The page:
Blue Jays (Cyanocitta cristata) are real characters. They belong to the family Corvidae, which includes the jays and crows, generally felt to be one of the smartest groups of birds. For instance, jays often learn the call of the hawk species that inhabits their area, and then scream it out as they’re approaching a feeding station. At my parents’, they mimicked the Red-tailed Hawk; here, they do Red-shouldered Hawk. They’re pretty good mimics, and it’s usually enough to cause the birds already at the feeders to scatter, allowing the jays to have their pick of the food.

Blue Jay, Cyanocitta cristata

They’re also loud, vocal birds. Seeing a silent jay is much less common than seeing one that’s calling. In the fall and winter jays band together in loose groups, and their calls are partly used for communication between group members, keeping everyone together. Personally, I also think they just like to hear themselves talk. They have a wide variety of regular vocalizations, but their most common are the “jay” from when they take their name (although it could also be derived from an old German word, “gahi”, meaning “quick”), a “queedle-queedle” that sounds reminiscent of a squeaky closthesline, and various whistles.

Blue Jay, Cyanocitta cristata

And beyond even that, jays are gluttons. Or, at least, they get that reputation. Blue Jays have a pouch, or pocket, in their throats that they can tuck seeds in to, allowing them to pick up 10 to 15 at a time from a feeder. In the above photo this jay is throwing a seed back into one of the pouches. Usually when you see this behaviour it’s not because they’re greedy or especially hungry, but rather that they’re taking the seeds off to cache, or hide elsewhere. They use this behaviour to help ensure that they’ll have food to make it through the winter if heavy snows or prolonged weather prevents them from finding any at any time.

Blue Jay, Cyanocitta cristata

Jays aren’t the only birds that cache seeds from feeders, chickadees will also, and squirrels if they’re allowed to visit. In nature this behaviour would often apply to natural food sources such as acorns, and a single jay can cache up to 2000 to 4000 of them in a season. The jays only remember the locations of about 30% of their caches, using memorized landmarks to retrieve them, so inevitably some of the buried seeds will end up germinating. In the case of acorns, maples and other native species, this forgetfulness does the trees a favour in helping to get their seeds off to a good start.

Not all jays will cache seeds, depending partially on local food availability. The ones at my parents’ wouldn’t do it so much, but most of the ones here seem to. Or perhaps I’m just watching them more here. They’ll stuff their throat pouch till it’s bulging, and then take off to go hide them.

Blue Jay, Cyanocitta cristata

Although we tend to think of them as year-round residents, Blue Jays are actually a migratory species. Some will stick it out through the winter, but many hoof it south to more favourable climes, particularly in the most northern regions of their range. Blue Jays are found through virtually the entire east and Great Plains, and west through the Boreal forest, just nosing into northern BC. In the west their niche is filled by the Steller’s Jay (C. stelleri) a striking jay with an all-blue body and black head, and little blue (or white, depending on the subspecies) eyebrows. One of my favourite birds of my trips west have been these guys, both for their striking plumage and their character.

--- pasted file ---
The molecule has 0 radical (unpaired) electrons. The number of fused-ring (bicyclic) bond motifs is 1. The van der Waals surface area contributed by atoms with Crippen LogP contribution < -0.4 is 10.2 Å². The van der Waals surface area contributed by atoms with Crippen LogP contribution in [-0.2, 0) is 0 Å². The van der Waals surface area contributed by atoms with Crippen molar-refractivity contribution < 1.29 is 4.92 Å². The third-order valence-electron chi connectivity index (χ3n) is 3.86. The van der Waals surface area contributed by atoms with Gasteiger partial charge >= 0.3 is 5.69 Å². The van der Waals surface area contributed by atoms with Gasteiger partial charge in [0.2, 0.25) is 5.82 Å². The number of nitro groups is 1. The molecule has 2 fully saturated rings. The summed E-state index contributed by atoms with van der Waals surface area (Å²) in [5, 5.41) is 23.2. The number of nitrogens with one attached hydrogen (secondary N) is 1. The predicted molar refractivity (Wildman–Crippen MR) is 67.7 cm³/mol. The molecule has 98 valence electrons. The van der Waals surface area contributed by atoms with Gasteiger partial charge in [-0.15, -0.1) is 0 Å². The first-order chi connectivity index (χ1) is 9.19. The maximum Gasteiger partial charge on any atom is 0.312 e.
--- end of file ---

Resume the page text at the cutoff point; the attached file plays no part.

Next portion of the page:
Migrating jays can be seen in flocks of anywhere from half a dozen to a few hundred. If you’re in a migrant-concentration area, such as a peninsula or a valley, you’ll often see jays flying high overhead in huge, silent groups in the fall. In a single morning in September it may be possible to see a few thousand go by overhead. These birds won’t go really far, just far enough for food to be easier to find come winter snow, a little like the juncos or some winter finches.

Blue Jay, Cyanocitta cristata

Although not a strict rule, larger birds generally live longer than smaller ones. Blue Jays have been recorded to live up to 18 years in captivity, though the chances of a wild bird even coming close to that age are fairly slim. Wild jays may live up to 6 years on average, usually succumbing to predation or weather pressures before they have a chance to experience old age. Various hawks, particularly the accipiters (Sharp-shinned, Cooper’s, and goshawk) are their main predators, being bird-specialists, extremely agile in woodland settings. The highest mortality rate occurs before the birds reach their first birthday, though, as they’re either helpless in the nest or still learning the ways of the world. This is why birds generally have such large clutches: most of the young won’t make it, even if they manage to raise them all to the point of leaving the nest.

Blue Jay, Cyanocitta cristata

Blue Jays are known for their bold behaviour. Falling in this category is mobbing. If you suddenly hear a big group of jays kicking up a fuss, shove your feet in your shoes and hurry out to see what it’s all about. Chances are there’s a hawk or an owl perched in a tree and the jays are expressing their displeasure, trying to encourage the bird to move on. Crows, weasels and foxes are also fair game, since they’re all potential predators of adults or their young. This mobbing behaviour is an adaptation that helps improve the survival of young (a predator that is driven off is one that isn’t eating your children). Although it seems like the adults are taking their life in their figurative hands, predators rarely try to attack them, usually because the birds are too quick for the predator to make a successful snap at one. Birds will usually mob in large groups, which also helps to protect individuals, since even if one was taken, the rest of the birds would continue dive-bombing the predator. I suspect mostly the predator just feels annoyed at being pinged on the head, and finds it easier to move on than try to catch one of these amazingly quick aggressors.

Blue Jay, Cyanocitta cristata

The jay, throat pouch full, crouches to take off for wherever he’s been hiding things. Jays really are very pretty birds, but overlooked because they’re so common. They’re entertaining to watch, even if they do go through our seed at an incredible rate, and they add a beautiful splash of blue to the feeder-scape. Hopefully as we get closer to winter they’ll get over their caching behaviour and just settle in to normal feeding (though they may carry on all winter).